Postby bodom » Fri Jun 17, 2011 1:05 pm

BlackBird wrote:Interesting topic. There's a sutta in the Samyutta Nikaya, perhaps Vedana samyutta or perhaps bojanga samyutta that discusses applying metta to the 7 factors of enlightenment. I'll try and hunt it out. I think it's safe to say that metta is a serious curiosity of Dhamma, something that intrigues us all, but ultimately (thus far) has eluded our attempts to understand it in it's entirety.


Hi BlackBird

See the Mettaasahagata Sutta in Bodhi's Connected Discourses (2000), pp. 1607-11.

:anjali:
The heart of the path is SO simple. No need for long explanations. Give up clinging to love and hate, just rest with things as they are. That is all I do in my own practice. Do not try to become anything. Do not make yourself into anything. Do not be a meditator. Do not become enlightened. When you sit, let it be. When you walk, let it be. Grasp at nothing. Resist nothing. Of course, there are dozens of meditation techniques to develop samadhi and many kinds of vipassana. But it all comes back to this - just let it all be. Step over here where it is cool, out of the battle. - Ajahn Chah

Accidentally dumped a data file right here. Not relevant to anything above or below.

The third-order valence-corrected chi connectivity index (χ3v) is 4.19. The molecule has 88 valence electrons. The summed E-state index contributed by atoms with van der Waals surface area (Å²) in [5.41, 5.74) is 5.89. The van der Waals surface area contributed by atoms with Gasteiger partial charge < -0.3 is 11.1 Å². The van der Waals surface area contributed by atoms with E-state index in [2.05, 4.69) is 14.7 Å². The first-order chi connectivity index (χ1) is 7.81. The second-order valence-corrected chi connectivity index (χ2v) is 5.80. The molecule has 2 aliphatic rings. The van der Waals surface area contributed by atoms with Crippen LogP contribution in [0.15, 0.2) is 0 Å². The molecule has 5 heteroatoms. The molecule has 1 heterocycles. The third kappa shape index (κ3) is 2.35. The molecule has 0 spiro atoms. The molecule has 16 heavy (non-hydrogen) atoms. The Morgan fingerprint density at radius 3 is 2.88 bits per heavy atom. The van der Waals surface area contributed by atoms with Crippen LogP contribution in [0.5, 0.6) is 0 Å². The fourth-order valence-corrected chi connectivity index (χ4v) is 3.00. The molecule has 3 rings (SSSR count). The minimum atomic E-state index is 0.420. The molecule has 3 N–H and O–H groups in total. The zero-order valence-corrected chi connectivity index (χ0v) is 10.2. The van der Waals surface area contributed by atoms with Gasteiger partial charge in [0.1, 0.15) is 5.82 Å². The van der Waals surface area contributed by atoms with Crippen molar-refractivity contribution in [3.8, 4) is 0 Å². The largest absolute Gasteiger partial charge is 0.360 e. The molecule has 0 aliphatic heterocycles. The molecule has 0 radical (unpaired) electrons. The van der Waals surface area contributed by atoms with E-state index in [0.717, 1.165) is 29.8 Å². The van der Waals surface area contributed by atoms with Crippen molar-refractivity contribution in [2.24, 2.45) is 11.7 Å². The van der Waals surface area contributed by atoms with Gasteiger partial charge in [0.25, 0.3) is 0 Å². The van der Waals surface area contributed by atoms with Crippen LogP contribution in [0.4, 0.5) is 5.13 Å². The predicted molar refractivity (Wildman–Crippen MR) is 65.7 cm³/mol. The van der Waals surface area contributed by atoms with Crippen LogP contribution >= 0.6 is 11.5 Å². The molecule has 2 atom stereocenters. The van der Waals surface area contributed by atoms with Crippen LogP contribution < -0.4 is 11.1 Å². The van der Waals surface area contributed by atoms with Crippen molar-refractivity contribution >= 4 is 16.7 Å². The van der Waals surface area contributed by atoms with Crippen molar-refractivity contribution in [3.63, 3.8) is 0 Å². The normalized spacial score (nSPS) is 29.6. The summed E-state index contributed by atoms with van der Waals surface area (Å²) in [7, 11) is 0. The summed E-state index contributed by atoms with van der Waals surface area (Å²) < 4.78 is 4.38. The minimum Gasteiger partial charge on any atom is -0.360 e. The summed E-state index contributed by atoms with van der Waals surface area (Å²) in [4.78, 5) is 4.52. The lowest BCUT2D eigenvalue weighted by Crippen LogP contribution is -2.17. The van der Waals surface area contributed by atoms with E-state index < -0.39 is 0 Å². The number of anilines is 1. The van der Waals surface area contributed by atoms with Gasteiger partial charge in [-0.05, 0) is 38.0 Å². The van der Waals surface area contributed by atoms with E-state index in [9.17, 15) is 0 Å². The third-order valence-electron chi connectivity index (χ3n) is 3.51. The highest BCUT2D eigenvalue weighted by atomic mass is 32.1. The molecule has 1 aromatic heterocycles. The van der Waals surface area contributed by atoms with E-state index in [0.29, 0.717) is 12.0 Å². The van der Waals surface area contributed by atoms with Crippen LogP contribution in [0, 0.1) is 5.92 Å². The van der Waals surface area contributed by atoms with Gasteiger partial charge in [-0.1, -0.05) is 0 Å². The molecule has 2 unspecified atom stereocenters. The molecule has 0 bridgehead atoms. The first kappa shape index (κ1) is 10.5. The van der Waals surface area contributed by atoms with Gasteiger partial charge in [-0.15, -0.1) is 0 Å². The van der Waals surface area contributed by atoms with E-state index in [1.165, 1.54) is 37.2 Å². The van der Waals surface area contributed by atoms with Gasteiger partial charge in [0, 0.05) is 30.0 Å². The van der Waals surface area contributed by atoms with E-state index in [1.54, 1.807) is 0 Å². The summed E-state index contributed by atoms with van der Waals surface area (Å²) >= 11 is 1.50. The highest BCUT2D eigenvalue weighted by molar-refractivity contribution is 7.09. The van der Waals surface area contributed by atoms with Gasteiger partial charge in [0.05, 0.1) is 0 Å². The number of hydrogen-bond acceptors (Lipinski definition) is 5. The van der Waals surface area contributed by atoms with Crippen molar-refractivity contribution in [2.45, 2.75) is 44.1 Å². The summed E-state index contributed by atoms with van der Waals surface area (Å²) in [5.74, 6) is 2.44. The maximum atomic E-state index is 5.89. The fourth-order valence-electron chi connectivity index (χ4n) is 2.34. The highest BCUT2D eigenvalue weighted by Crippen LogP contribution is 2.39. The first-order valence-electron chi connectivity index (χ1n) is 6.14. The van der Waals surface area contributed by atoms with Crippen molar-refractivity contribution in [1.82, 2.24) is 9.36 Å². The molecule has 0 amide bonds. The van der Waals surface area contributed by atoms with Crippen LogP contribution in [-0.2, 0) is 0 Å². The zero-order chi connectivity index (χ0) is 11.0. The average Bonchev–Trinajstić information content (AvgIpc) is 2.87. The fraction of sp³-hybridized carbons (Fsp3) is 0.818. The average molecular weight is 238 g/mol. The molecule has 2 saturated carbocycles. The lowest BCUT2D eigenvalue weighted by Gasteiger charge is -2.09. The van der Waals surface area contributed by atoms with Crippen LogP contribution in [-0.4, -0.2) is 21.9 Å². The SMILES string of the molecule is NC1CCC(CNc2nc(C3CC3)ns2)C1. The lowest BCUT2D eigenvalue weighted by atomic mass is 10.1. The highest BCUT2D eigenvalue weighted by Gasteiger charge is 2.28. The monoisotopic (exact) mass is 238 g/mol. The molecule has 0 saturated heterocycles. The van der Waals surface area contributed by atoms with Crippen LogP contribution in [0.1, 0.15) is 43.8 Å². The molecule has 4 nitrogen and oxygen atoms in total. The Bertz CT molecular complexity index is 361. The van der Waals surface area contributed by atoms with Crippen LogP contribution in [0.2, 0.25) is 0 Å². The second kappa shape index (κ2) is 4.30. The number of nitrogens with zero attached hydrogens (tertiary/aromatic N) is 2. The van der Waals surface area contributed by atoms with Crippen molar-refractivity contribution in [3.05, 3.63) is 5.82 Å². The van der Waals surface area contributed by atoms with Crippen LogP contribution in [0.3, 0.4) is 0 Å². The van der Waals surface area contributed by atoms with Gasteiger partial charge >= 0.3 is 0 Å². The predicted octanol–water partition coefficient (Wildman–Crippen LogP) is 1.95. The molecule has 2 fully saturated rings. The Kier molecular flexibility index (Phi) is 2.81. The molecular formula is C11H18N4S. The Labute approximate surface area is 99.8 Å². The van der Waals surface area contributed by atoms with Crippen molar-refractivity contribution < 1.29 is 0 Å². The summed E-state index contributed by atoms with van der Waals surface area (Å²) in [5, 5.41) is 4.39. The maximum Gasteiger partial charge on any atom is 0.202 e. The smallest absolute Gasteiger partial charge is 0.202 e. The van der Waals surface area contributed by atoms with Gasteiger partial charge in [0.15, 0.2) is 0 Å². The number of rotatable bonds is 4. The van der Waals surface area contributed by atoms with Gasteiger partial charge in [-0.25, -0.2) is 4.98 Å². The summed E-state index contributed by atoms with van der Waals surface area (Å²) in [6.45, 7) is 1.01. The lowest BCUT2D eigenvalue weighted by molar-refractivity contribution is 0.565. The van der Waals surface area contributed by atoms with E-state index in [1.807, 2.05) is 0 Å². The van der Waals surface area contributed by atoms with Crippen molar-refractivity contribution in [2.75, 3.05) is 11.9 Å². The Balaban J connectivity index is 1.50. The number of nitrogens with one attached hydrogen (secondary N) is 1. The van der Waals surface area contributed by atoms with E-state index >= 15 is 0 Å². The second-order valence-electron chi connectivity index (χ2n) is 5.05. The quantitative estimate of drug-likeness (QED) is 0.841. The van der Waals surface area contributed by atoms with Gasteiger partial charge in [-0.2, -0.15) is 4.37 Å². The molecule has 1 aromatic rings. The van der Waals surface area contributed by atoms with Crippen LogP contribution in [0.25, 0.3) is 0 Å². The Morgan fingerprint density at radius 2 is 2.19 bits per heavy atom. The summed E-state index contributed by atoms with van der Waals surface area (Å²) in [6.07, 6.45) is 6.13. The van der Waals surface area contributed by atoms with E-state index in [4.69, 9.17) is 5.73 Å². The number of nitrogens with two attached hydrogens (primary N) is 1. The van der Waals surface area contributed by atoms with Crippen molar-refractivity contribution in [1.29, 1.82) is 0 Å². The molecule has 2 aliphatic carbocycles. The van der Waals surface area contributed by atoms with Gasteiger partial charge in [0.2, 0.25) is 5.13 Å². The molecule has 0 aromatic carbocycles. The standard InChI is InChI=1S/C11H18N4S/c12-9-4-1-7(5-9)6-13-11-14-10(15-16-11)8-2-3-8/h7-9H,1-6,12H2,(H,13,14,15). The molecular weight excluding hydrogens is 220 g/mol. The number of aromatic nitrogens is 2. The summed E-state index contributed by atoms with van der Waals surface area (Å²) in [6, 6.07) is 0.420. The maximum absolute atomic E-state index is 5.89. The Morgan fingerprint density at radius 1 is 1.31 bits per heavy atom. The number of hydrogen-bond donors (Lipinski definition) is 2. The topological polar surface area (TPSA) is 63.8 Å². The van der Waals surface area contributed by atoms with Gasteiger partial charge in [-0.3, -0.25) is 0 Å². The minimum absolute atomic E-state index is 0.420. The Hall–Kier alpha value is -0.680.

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Re: How to develop metta/ loving kindness towards breath?

Postby rowyourboat » Sat Jun 18, 2011 10:43 pm

Would making the breath 'interesting' make it a sensual experience - hence to be avoided? :stirthepot:
With Metta

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& Upekkha
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Re: How to develop metta/ loving kindness towards breath?

Postby manas » Sun Jun 19, 2011 2:58 am

David2 wrote:Ajahn Brahm recommends in his book (collection of talks) "Simply this moment" to develop loving kindness towards the breath.

However, he does not mention how.

There are lots of instructions of how to develop loving kindness towards people (towards yourself, your relatives, friends, enemies and all living beings.)

But how to develop loving kindness towards objects that are no living beings?

I does not make sense to recite: "May the breath always be happy", or does it? :tongue:

Hi David,